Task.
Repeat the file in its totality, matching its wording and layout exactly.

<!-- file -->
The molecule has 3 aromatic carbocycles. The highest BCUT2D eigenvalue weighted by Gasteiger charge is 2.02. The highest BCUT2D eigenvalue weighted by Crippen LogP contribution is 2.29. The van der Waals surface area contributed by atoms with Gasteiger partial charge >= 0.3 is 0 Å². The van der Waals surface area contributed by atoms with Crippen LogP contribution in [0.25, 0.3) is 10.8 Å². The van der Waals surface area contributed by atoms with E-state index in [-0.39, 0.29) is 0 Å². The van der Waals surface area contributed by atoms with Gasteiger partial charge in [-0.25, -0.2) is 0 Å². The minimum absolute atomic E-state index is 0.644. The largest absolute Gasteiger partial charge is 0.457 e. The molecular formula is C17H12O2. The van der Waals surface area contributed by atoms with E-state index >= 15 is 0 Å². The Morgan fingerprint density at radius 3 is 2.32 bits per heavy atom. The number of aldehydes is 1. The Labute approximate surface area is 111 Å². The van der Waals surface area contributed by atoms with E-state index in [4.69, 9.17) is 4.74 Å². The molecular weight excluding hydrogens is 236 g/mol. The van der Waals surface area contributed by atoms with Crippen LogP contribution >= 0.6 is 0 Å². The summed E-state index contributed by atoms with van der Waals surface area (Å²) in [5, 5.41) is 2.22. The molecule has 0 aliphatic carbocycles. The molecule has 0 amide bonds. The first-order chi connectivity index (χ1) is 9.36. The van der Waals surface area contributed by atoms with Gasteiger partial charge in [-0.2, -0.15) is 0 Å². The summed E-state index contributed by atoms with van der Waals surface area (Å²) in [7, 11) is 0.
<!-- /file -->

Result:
The molecule has 3 aromatic carbocycles. The highest BCUT2D eigenvalue weighted by Gasteiger charge is 2.02. The highest BCUT2D eigenvalue weighted by Crippen LogP contribution is 2.29. The van der Waals surface area contributed by atoms with Gasteiger partial charge >= 0.3 is 0 Å². The van der Waals surface area contributed by atoms with Crippen LogP contribution in [0.25, 0.3) is 10.8 Å². The van der Waals surface area contributed by atoms with E-state index in [-0.39, 0.29) is 0 Å². The van der Waals surface area contributed by atoms with Gasteiger partial charge in [-0.25, -0.2) is 0 Å². The minimum absolute atomic E-state index is 0.644. The largest absolute Gasteiger partial charge is 0.457 e. The molecular formula is C17H12O2. The van der Waals surface area contributed by atoms with E-state index >= 15 is 0 Å². The Morgan fingerprint density at radius 3 is 2.32 bits per heavy atom. The number of aldehydes is 1. The Labute approximate surface area is 111 Å². The van der Waals surface area contributed by atoms with E-state index in [4.69, 9.17) is 4.74 Å². The molecular weight excluding hydrogens is 236 g/mol. The van der Waals surface area contributed by atoms with Crippen LogP contribution >= 0.6 is 0 Å². The summed E-state index contributed by atoms with van der Waals surface area (Å²) in [5, 5.41) is 2.22. The molecule has 0 aliphatic carbocycles. The molecule has 0 amide bonds. The first-order chi connectivity index (χ1) is 9.36. The van der Waals surface area contributed by atoms with Gasteiger partial charge in [-0.2, -0.15) is 0 Å². The summed E-state index contributed by atoms with van der Waals surface area (Å²) in [7, 11) is 0.